For the past few months I have been in the middle of a project at work which as brought me into the embedded Linux world. This has been an area I have touched on, craved to do more of and I finally have my wish. It is a dark world of hacking software and hardware, mailing lists and IRC channels. Well really it is not that dark but you do see corners of the internet that the average joe never gets too. Back on topic..
My target platform has been the i.MX53 from Freescale, this System-on-Chip is a powerful applications processor which is targeted at high-end devices such as tablets and smart-phones, the processor comes with a wealth of features and functionality, which I'm not going to go into, as I am sure that if you are reading this then, you have probably already downloaded the datasheets.
There are numerous dev kits on the market with BSPs, some good and some bad (you know who you are), but if I were to recommend one, then I'd check out the DIMM-MX53 from Emtrion. Their Linux BSP is packed full and is very easy to use. For example I have just added USB gadget support to my kit (this support does not come out of the box). If you have any questions about the development kit then I'll be happy answer them if I can.
For me, the best part of this development cycle has been the use of professional build tools and commercially supported Linux source code. Now your probably thinking why pay for Linux when it is free. The answer time.
When I started work on the first i.MX53 kit I had (that didn't work out) I wasted about two weeks, building, patching, hacking and tweaking the BSP and RFS. Now the purist would argue that is all part of the opensource development cycle, which is fine, but when you need packages and tools that just work and support when you need it then I can only recommend using Timesys Linux.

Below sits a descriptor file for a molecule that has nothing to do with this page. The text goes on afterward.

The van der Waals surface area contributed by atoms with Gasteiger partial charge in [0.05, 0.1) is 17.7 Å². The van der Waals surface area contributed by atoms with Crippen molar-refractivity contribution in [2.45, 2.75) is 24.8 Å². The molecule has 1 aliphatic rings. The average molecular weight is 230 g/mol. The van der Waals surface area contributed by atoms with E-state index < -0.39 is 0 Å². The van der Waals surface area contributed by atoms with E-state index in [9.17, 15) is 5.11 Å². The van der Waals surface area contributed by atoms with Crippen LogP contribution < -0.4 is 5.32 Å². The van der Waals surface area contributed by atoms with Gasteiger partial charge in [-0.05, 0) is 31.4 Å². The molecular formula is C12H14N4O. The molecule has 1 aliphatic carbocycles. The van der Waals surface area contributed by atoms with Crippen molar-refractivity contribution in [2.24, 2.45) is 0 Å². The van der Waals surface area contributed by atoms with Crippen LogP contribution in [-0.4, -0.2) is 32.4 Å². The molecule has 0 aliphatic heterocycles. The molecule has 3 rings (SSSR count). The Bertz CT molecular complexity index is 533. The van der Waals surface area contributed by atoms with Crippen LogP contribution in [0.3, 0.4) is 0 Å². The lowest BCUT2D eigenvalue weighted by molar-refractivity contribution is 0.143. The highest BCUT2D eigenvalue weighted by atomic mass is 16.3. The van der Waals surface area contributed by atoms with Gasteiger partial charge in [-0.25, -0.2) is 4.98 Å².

In a single afternoon, I had imported the kernel from the BSP, built a working kernel image and RFS with all the packages. This was impressive, for someone who, at the time, did not have much experience in building a system, I must admit I'm a lot more confident than I was. The great side effect is that it breaks you into the opensource mentality a lot more easily, the learning curve is not as steep but you will end up hacking the system in the end, downloading patches and in my case writing your own device drivers. The support and documentation from Timesys has a wealth of information to help anyone understand how the kernel works how applications interact with it and more importantly (for me) how to optimise it (as of today my kernel boots in 2.5 seconds, it will get quicker).
All I can say is check them out, some of their support documents can be view publicly. They also run a trial of there web based build tool which is a great way to assess what is possible. A paid subscriber will get access to the desktop version of the Factory build tool which is a lot more versatile.